Study: Previously recalled ingredients still exist in new supplements

A new report showed recalled ingredients still being sold in items.

A new report showed recalled ingredients still being sold in items.

A recent study by the Journal of the American Medical Association discovered some dietary supplements on the market still contained possibly dangerous ingredients found in prescription drugs that were recalled a few years ago.

The researchers purchased the dietary supplements on the Internet and test results showed cases of hidden steroid ingredients that are similar to Viagra and Prozac, The Associated Press reported. Additionally, the supplements had a weight loss ingredient that was previously linked to heart attacks.

The study investigated 27 different products that promised weight loss, larger muscles and sexual prowess. The report showed 18 of the products had ingredients that were not approved for over-the-counter use and 17 items still had the same ingredients that brought on the recall several years ago, the source reported.

Researchers for JAMA explained that pill manufacturers were putting more attention toward profits instead of human health. However, Dr. Pieter Cohen, one of the lead researchers for JAMA​, said it was also due to weak supervision from the U.S. Food and Drug Association, Processing magazine reported.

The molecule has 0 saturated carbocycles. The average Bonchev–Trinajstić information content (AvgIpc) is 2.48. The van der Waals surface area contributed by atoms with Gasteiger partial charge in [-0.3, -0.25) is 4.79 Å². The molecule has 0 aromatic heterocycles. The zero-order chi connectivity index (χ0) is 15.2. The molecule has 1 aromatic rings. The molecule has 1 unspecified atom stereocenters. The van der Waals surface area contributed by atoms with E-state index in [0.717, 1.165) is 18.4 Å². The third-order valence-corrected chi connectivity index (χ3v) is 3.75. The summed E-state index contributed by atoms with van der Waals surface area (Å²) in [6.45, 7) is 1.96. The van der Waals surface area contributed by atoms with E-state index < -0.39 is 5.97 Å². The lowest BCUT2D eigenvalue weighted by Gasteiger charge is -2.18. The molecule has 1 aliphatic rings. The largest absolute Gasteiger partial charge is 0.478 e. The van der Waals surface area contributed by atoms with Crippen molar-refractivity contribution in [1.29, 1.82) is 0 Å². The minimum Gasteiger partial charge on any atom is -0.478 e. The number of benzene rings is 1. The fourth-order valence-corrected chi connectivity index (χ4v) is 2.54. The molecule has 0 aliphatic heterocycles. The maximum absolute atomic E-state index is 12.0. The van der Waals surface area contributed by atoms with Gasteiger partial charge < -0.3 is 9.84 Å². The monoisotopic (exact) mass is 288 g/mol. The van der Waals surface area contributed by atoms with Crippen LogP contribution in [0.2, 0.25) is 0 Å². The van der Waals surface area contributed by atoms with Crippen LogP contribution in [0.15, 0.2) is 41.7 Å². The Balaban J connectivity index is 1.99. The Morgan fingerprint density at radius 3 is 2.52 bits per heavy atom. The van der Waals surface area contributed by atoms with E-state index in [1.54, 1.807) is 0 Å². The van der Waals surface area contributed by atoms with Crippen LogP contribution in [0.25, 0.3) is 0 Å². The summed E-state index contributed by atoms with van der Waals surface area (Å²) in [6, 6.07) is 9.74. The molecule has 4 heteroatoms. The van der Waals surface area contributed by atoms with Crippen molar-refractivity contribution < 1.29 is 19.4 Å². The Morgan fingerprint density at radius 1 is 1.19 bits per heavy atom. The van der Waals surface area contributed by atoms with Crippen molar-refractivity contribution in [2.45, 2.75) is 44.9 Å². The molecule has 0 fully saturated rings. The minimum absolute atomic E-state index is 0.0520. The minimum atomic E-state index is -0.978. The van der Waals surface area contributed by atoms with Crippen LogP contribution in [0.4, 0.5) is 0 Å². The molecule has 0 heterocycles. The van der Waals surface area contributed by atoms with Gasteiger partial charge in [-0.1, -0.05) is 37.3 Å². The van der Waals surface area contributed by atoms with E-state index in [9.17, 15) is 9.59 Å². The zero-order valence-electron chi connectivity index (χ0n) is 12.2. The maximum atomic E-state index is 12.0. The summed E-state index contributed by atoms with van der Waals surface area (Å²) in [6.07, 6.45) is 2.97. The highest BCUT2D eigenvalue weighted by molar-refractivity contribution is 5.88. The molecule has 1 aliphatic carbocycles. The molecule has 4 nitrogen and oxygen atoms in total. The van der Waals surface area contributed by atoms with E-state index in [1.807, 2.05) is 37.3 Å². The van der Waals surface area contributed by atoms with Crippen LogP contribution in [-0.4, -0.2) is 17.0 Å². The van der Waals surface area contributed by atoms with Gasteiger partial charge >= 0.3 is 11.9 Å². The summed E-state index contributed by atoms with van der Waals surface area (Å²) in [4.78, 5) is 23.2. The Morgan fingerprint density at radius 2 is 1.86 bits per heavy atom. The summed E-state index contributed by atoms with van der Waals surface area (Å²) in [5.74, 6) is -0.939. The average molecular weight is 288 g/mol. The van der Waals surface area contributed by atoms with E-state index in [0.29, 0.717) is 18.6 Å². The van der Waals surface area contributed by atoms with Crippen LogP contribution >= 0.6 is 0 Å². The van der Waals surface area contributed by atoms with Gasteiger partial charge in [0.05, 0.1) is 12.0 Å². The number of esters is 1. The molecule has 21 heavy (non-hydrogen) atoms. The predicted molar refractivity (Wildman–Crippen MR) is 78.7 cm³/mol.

"There should be significant legal and financial consequences for manufacturers who the FDA finds to be continuing to sell these spiked supplements," said Cohen.

According to the JAMA report, the researchers were able to purchase the items from the supplement manufacturers or retailers instead of popular online sources such as Amazon.com, eBay Inc. and Alibaba Group. The products were purchased online between July and August 2013 and were tested in the same method the FDA takes. However, the supplements had banned substances that were recalled between 2009 and 2012.

"Action by the FDA has not been completely effective in eliminating all potentially dangerous adulterated supplements from the U.S. marketplace," the JAMA report stated. "More aggressive enforcement of the law, changes to the law to increase the FDA's enforcement powers, or both will be required if sales of these products are to be prevented in the future."

FDA responds after report
Once the JAMA report was released, the FDA responded with numerous consumer alerts about the tainted items and sent "civil and criminal enforcement" warning letters to the supplement manufacturers, the AP reported.

Processing plants also have to keep strict specifications on their equipment to make sure no contaminates or incorrect products get introduced. Pharmaceutical grade heat exchangers with proper cross-contamination features like seal welded tubing and double tubesheets, can make sure products are unadulterated and meet FDA standards.

Posted in Regulatory Compliance

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